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FOREX-Euro slips before ECB meeting on FX debate caution
February 6, 2013 / 1:06 PM / in 5 years

FOREX-Euro slips before ECB meeting on FX debate caution

* Markets cautious that euro strength may concern ECB

* Could dip further before ECB meeting on Thursday

* But broader trend for further gains intact

* Yen remains weak, earlier hit 33-month low vs dollar

By Jessica Mortimer

LONDON, Feb 6 (Reuters) - The euro slipped on Wednesday, with traders taking more cautious positions ahead of the European Central Bank meeting in case its president Mario Draghi expresses concern about the high level of the euro.

However, most analysts believe Draghi will avoid commenting on the currency, instead cautiously recognising the improvement in the euro zone outlook and in market sentiment while acknowledging the region still faces many hurdles.

Traders said the euro was likely to be sold on any rallies ahead of Thursday’s ECB meeting, but it could resume its recent rise afterwards.

The euro was down 0.4 percent at $1.3526, edging away from last week’s 14-month high of $1.3711, with political uncertainty in Spain and Italy also weighing.

Against the yen the euro was down 0.3 percent at 126.75 yen , off a 34-month peak of 127.71 yen hit in Asian trade, with the yen remaining under selling pressure on expectations of aggressive monetary easing in Japan.

French President Francois Hollande called on Tuesday for a target exchange rate to protect the currency from “irrational movements”, although the idea ran into immediate opposition from Germany.

The ECB is expected to leave interest rates on hold on Thursday and the focus will be on Draghi’s subsequent news conference.

“The market is a bit nervous ahead of the ECB meeting ... people would like to know what the ECB’s position is as regards Hollande’s comments,” said Antje Praefcke, currency strategist at Commerzbank in Frankfurt.

She said she expected Draghi to be cautious and avoid commenting directly on the currency, although he was likely to face questions about it. If Draghi did comment on the potentially harmful impact of a stronger euro, however, it could be seen by the market as a kind of verbal intervention.

Analysts at Deutsche Bank recommended clients take profit on long euro positions at this point. They said they were “turning more neutral” on euro/dollar, though they still expect a $1.35-$1.40 range for the rest of the first quarter.

The euro’s trade-weighted index has risen 3 percent since early January, but analysts still see scope for more, albeit more gradual, gains.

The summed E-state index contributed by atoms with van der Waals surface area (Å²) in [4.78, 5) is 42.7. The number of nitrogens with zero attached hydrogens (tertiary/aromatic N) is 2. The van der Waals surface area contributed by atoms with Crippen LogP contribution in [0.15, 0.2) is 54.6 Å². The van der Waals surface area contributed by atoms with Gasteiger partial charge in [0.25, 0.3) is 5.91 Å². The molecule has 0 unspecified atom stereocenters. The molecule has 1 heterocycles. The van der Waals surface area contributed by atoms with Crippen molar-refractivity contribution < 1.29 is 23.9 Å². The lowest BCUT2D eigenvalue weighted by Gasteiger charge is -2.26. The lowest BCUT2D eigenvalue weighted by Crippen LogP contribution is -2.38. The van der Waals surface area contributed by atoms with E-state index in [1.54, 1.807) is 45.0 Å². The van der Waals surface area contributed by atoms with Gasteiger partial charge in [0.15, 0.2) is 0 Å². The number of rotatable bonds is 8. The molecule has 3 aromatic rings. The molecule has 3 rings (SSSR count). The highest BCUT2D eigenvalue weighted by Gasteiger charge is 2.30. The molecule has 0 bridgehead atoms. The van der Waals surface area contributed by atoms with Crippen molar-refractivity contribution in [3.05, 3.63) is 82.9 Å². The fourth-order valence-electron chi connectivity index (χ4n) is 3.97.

“The next target is $1.36 and then $1.38 when the euro should run out of steam. I think $1.40 is a bit too far, especially given the political problems that have already arisen,” Commerzbank’s Praefcke said.

Banks have been repaying the ECB’s ultra-cheap three-year loans which has acted as an effective tightening of euro zone monetary policy at a time when the U.S. Federal Reserve and the Bank of Japan are expanding their balance sheets.


The dollar last up 0.15 percent on the day at 93.76 against the yen, just below a 33-month peak of 94.075 hit in Asian trade. Traders reported hedging-related demand and buying by longer-term investors, with supporting bids at 93.50 yen.

News on Tuesday that current Bank of Japan Governor Masaaki Shirakawa will step down three weeks earlier than planned spurred the latest bout of yen selling.

Japanese Prime Minister Shinzo Abe, who has put the BOJ under pressure to do more to spur the economy, has made it clear he wants a governor who will be bold in easing monetary policy.

“As far as Japan is concerned they are exceeding market expectations with the pace of policy implementation and that’s going to keep the yen under pressure,” said Ian Stannard, European head of FX strategy at Morgan Stanley.

He said Morgan Stanley’s first quarter forecast of 95 yen was likely to be exceeded, and a test of 98 to 100 yen was now within reach.

Trends in FX options reflected widespread expectations of more yen weakness. Implied volatility on one-month dollar/yen options - a measure of expected price movements - rose above 13 percent to hit its highest since August 2011.

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